Implications of sex-specific selection for the genetic basis of disease

Morrow, E. H., and T. Connallon. 2013. Implications of sex-specific selection for the genetic basis of disease. Evolutionary Applications 6:1208-1217. Doi 10.111/eva.12097


2012

 A general population genetic framework for antagonistic selection that accounts for demography and recurrent mutation.

Connallon, T. and Clark, A.G. 2012. A general population genetic framework for antagonistic selection that accounts for demography and recurrent mutation. Genetics 190:1477-1489. Doi: 10.1534/genetics.111.137117


Impact of genetic architecture on the relative rates of X versus autosomal adaptive substitution.

Connallon, T., Singh, N.D. and Clark, A.G. 2012. Impact of genetic architecture on the relative rates of X versus autosomal adaptive substitution. Molecular Biology and Evolution 29:1933-1942. Doi 10.1093/molbev/mss057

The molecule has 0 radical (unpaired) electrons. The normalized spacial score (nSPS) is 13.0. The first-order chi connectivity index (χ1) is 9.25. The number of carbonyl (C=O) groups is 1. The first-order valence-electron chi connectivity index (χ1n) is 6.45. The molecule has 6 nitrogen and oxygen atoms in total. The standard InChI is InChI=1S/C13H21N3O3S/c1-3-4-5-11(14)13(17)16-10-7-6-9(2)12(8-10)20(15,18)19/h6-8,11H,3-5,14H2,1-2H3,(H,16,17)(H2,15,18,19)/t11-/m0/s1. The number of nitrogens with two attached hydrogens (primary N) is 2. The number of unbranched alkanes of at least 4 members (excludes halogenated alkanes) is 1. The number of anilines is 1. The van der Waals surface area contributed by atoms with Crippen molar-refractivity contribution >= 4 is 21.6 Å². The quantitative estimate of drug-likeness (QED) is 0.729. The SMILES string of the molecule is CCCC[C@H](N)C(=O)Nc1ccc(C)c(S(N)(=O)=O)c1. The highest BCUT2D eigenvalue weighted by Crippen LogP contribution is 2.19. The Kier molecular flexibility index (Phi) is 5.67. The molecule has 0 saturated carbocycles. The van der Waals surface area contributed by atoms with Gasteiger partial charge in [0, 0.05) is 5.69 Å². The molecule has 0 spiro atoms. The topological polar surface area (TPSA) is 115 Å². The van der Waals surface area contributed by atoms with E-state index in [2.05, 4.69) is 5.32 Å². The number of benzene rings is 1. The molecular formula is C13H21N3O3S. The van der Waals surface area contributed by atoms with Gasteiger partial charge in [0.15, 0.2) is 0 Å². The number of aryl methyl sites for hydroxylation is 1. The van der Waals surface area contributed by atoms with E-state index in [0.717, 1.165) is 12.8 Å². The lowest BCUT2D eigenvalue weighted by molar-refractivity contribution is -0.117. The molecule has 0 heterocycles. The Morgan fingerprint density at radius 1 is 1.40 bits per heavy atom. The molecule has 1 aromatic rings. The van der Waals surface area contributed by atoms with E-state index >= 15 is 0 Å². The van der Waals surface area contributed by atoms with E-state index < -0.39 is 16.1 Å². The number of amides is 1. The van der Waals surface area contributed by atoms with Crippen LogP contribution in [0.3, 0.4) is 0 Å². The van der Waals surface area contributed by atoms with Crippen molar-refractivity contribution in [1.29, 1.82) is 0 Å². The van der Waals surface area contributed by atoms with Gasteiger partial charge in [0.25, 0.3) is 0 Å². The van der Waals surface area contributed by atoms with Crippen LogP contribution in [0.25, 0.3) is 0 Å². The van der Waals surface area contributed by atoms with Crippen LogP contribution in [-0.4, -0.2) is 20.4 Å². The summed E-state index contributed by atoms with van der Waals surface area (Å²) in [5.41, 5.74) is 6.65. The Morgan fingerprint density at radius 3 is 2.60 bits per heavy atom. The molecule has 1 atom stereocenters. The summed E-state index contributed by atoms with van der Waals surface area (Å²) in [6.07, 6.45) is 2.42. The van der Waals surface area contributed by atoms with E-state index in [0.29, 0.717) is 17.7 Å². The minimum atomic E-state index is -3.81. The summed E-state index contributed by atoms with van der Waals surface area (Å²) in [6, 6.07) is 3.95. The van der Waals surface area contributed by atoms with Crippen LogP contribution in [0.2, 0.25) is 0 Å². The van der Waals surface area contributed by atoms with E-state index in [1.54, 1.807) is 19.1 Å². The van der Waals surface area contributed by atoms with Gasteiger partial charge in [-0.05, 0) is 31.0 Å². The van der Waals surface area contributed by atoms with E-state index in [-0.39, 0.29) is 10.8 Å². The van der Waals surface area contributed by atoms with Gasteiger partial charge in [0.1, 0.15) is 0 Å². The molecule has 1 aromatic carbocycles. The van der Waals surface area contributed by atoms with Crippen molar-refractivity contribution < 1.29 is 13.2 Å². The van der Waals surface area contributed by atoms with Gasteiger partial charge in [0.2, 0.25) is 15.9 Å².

2011

The resolution of sexual antagonism by gene duplication.

Connallon, T., and Clark, A.G. 2011.The resolution of sexual antagonism by gene duplication. Genetics 187:919-937. Doi: 10.1534/genetics.110.123729


Association between sex-biased gene expression and mutations with sex-specific fitness consequences in Drosophila.

Connallon, T., and Clark, A.G. 2011 Association between sex-biased gene expression and mutations with sex-specific fitness consequences in Drosophila. Genome Biology and Evolution 3:151-155. Doi 10.1093/gbe/evr004


Gene duplication and ectopic gene conversion in Drosophila.

Arguello, J. R., and Connallon, T. 2011.Gene duplication and ectopic gene conversion in Drosophila. Genes 2:131-151. Doi 10.3390/genes2010131


 2010

Sex linkage, sex-specific selection, and the role of recombination in the evolution of sexually dimorphic gene expression.

Connallon, T. and Clark, A.G. 2010. Sex linkage, sex-specific selection, and the role of recombination in the evolution of sexually dimorphic gene expression. Evolution 64:3417-3442. Doi 10.1111/j.1558-5646.2010.01136.x


Gene duplication, gene conversion, and the evolution of the Y chromosome.

Connallon, T. and Clark. A.G. 2010. Gene duplication, gene conversion, and the evolution of the Y chromosome. Genetics 186:277-286. Doi 10.1534/genetics.110.116756